Thursday, October 6, 2016

Midweek Roundup: "Super delicious and very rich!"

Photo by Peggy (Faithy)
The Amateur Baker

There was something about this cheesecake recipe that seemed to inspire mistakes.  On the other hand, there was something about the recipe that enabled it to forgive all mistakes and hand everyone a first-rate dessert.

Faithy, for example, ran out of white chocolate, so she substituted some dulce de leche (good thinking, by the way).  This wasn't much of a problem.  The real fun started when she put her not-quite-done cheesecake in the toaster oven for its cool down.  Unfortunately, she forgot to turn off the oven, so she ended up with a burned cheesecake top.  No problem, she thought--just tear off the burnt layer and cover with sour cream.  But the sour cream turned out to be heavy cream, which liquified on the cake and had to be laboriously siphoned off.  Plan B--cover the cheesecake with chocolate ganache--turned out to be a winner, as was the cheesecake itself:  "creamy, smooth, and deliciously melt in the mouth."

Rachel also substituted for the white chocolate--not because she ran out of chocolate but because she had a glut of bananas.  Banana + chocolate = very tasty.  Her cheesecake wobbled alarmingly when she took it out of the oven, and she was afraid the substitution didn't work because the liquid content of bananas is not exactly the same as that of white chocolate.  But guess what?  The cheesecake turned out to be perfect!  She couldn't say the same for the sponge cake, however, which for some mysterious reason turned out to be "leathery" and "burnt on the bottom."  Still the cheesecake was "great--super creamy and light-textured."

You've got to hand it to Jen.  Her cheesecake "mistake" resulted from her knowing Rose's cheesecake formula by heart.  The ratio is always a pound of cream cheese to about a pound and a half of sour cream.  So that's what she bought.  And then she read the recipe.  And decided to "Franken-bake a marble chocolate cheesecake."  Also, she did what I didn't have the nerve to do:  she spotted the leftover chocolate wafers and made them into a crumb crust for the cheesecake.  What happened with the Franken-bake?  Well, husband Mark proclaimed it "The Perfect Cheesecake."  And we all know how hard it is to improve on perfection.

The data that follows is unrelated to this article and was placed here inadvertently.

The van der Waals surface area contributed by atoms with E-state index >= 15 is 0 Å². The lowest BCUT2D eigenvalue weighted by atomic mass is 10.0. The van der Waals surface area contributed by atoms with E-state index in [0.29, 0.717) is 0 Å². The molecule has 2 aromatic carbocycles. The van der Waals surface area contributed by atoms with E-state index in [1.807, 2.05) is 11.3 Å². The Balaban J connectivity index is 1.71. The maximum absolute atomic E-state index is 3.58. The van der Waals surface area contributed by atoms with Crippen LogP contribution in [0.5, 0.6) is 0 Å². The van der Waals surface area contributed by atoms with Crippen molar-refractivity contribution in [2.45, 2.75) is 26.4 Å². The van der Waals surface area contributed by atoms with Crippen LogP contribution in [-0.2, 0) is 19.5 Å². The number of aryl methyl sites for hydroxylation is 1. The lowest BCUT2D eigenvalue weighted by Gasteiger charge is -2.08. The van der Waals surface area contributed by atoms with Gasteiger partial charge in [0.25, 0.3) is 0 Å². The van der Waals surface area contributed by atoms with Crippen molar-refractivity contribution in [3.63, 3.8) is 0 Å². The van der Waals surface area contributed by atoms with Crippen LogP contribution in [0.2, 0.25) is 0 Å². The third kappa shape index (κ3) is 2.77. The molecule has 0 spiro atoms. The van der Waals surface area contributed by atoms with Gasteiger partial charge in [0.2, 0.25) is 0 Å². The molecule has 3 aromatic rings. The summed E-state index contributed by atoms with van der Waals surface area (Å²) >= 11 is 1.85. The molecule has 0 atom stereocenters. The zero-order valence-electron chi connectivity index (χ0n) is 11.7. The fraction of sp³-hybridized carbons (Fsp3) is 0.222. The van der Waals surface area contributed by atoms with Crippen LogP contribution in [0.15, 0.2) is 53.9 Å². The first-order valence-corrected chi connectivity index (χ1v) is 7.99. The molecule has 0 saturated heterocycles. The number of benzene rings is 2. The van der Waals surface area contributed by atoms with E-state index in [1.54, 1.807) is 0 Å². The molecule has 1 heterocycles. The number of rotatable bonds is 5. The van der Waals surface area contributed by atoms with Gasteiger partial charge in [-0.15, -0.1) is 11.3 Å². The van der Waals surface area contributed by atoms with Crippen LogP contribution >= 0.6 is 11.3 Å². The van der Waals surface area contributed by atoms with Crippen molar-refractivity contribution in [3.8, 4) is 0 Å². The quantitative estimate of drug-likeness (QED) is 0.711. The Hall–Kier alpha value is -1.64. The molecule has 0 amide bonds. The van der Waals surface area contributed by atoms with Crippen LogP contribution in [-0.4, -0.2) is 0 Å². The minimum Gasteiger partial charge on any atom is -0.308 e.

Nicola's main problem was with the marbling, which she alternately describes as "unattractive brown splodge" and "more mess than marble."  (It was her main problem if you don't count being lured back on the sugar wagon by a certain "diabolical" blogger).  She had a few other gripes too--such as Americans' stubborn refusal to use the easy and logical metric system, and having to cool the chocolate to just the right temperature, lest it turn into chocolate chips, but all in all, it was a fairly easy project.  Although Nicola is sure she's not going to be called up to the Great British Bake Off any time soon, I think she misunderestimates (as a former president probably didn't actually say) the power of the cheesecake.

Catherine's entry into the cheesecake pool ruined the thesis of this roundup because she didn't have any problems at all with her cheesecake, even though her favorite almost-five-year-old refused to help her.  (Well, maybe it's because her favorite almost-five-year-old didn't help).  There was no chance to mess up the cake base because Catherine adapted the biscuit (cookie) base from the Frozen Lime Meringue Pie instead of the sponge (biscuit) base.  Why do English-speakers not speak the same language?!  I must say, the high point of Catherine's blog isn't really the cheesecake, although that part is very nice, but it doesn't compare to the pictures of Aunty Catherine and Parker made with stones, and with Aunty Catherine (but not Parker) sporting a stone belly button!

Next week:  Giant Jam Cookies.  I thought this might be a quick and easy recipe that had somehow missed being placed in that wonderful category.  Then I read more:  "Be warned.  The jam cookie is one of those things that looks simple and elegant, but it takes the skill of a craftsperson to achieve."  Uh-oh.

The countdown:  It's getting serious now.  Only ten weeks left.  We may be done before the snow flies!

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